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Film review: 'Ocean's 8' 

There are a few ingredients we expect to find in a satisfying heist movie: an appealing cast of unsavory yet amiable characters, a script that leaves plenty of room for entertaining banter amid the criminal mischief, and an ingeniously complex scheme, preferably taking place in a unique setting. Barring all that, the film has to at least be directed with enough style and energy that we don't have an opportunity to notice any of those potential weak spots.

A gender-swapped spin-off of Steven Soderbergh's trilogy of "Ocean's" films, "Ocean's 8" checks most of those boxes while offering the distinct pleasure of watching its insanely talented cast have a blast and look great doing it. Which is a good thing, since the title's numerical value just so happens to leave enough room for two more movies with its all-female crew.

Sandra Bullock stars as Debbie Ocean, estranged sister of George Clooney's Danny Ocean, the suave ringmaster at the center of Soderbergh's films. Fresh off a prison stint for art fraud, Debbie has spent her time away concocting a new crime because, well, it's what she does best. Debbie wastes little time in reconnecting with her right-hand woman, Lou (Cate Blanchett), letting her partner in on a plot to steal a $150 million dollar diamond necklace from the Met Gala, the haute couture event of the season.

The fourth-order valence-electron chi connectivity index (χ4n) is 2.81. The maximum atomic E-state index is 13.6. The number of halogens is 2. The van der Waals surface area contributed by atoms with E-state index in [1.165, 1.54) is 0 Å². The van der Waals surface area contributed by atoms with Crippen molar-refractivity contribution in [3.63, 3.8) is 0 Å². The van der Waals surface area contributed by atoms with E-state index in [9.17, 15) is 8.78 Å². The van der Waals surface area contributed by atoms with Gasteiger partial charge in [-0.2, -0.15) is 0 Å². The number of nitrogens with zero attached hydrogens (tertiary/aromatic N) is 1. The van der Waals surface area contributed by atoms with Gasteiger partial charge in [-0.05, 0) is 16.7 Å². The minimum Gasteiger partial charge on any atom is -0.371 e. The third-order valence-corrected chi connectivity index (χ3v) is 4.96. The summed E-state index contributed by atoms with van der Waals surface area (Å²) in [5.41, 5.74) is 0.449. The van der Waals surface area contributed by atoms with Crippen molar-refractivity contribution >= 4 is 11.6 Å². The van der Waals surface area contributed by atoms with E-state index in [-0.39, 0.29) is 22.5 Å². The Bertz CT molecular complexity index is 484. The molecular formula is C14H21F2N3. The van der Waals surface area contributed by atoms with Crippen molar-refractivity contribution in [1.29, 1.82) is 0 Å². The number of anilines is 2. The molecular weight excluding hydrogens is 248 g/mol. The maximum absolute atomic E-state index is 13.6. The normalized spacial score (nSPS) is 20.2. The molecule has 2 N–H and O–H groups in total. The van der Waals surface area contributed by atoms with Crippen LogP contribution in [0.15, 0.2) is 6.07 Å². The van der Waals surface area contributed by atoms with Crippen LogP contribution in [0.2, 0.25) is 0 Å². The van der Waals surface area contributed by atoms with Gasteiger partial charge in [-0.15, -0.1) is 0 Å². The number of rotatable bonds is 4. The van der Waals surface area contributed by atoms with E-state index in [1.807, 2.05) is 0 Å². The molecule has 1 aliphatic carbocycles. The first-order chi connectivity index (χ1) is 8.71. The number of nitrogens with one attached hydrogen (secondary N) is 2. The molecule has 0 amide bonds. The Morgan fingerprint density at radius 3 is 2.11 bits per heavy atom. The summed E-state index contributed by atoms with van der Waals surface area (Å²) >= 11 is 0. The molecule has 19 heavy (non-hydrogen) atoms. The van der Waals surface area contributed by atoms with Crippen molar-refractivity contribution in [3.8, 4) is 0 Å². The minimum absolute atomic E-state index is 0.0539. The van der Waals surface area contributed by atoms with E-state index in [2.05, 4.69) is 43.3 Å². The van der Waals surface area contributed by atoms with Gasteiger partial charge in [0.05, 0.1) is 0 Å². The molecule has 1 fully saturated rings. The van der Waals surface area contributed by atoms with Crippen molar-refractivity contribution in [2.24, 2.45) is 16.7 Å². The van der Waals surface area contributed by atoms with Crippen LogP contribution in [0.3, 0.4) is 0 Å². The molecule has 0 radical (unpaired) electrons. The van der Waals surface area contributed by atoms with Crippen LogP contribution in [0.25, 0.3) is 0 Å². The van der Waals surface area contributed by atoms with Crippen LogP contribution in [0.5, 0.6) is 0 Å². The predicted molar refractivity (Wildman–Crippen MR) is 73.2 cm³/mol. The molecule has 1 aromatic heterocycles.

The pair immediate put a team together, handpicked for their specialized skills: there's the past-he- prime fashion designer (Helena Bonham Carter) who'll get them access to the event, a hacker (Rihanna), a pickpocket-con artist (rapper-comedian Awkwafina), a criminal-mastermind-turned-suburban-mom (Sarah Paulson), and a jeweler (Mindy Kaling). Then there's the It Girl starlet (Anne Hathaway) whose neck they'll have to steal the necklace off of.

The script by Ross and Olivia Milch makes sure each actress gets at least a moment to shine, but the thinness of the supporting characters leaves us wanting even more. Bullock is typically appealing in the straight-man (er, woman?) role, and she shares enough chemistry with Blanchett (looking stunning in a series of impeccably tailored pant suits) that we're left wondering whether their characters might once have been partners in any other sense.

Bonham Carter and Hathaway are the clear MVPs. Bonham Carter brings a wonderful, slightly daffy energy to her character; and playing a winking version of herself, Hathaway reminds us of the considerable comedic chops that she sadly doesn't get to flex nearly often enough.

"Ocean's 8" mostly sticks to formula, though Gary Ross' direction lacks the precision and style of Soderbergh (who's still on board as producer). It's so breezy and light that it's basically a hangout movie. Which isn't a bad thing, even if the low-key vibe does dilute some of the suspense over whether or not the crew will be able to pull things off. But there's no denying the pleasures of watching its glamorous cast act cool in exquisite designer clothing. Taken as a comedy about female friendship that also happens to have a heist in it, "Ocean's 8" is slick, fizzy entertainment that doesn't disappoint.

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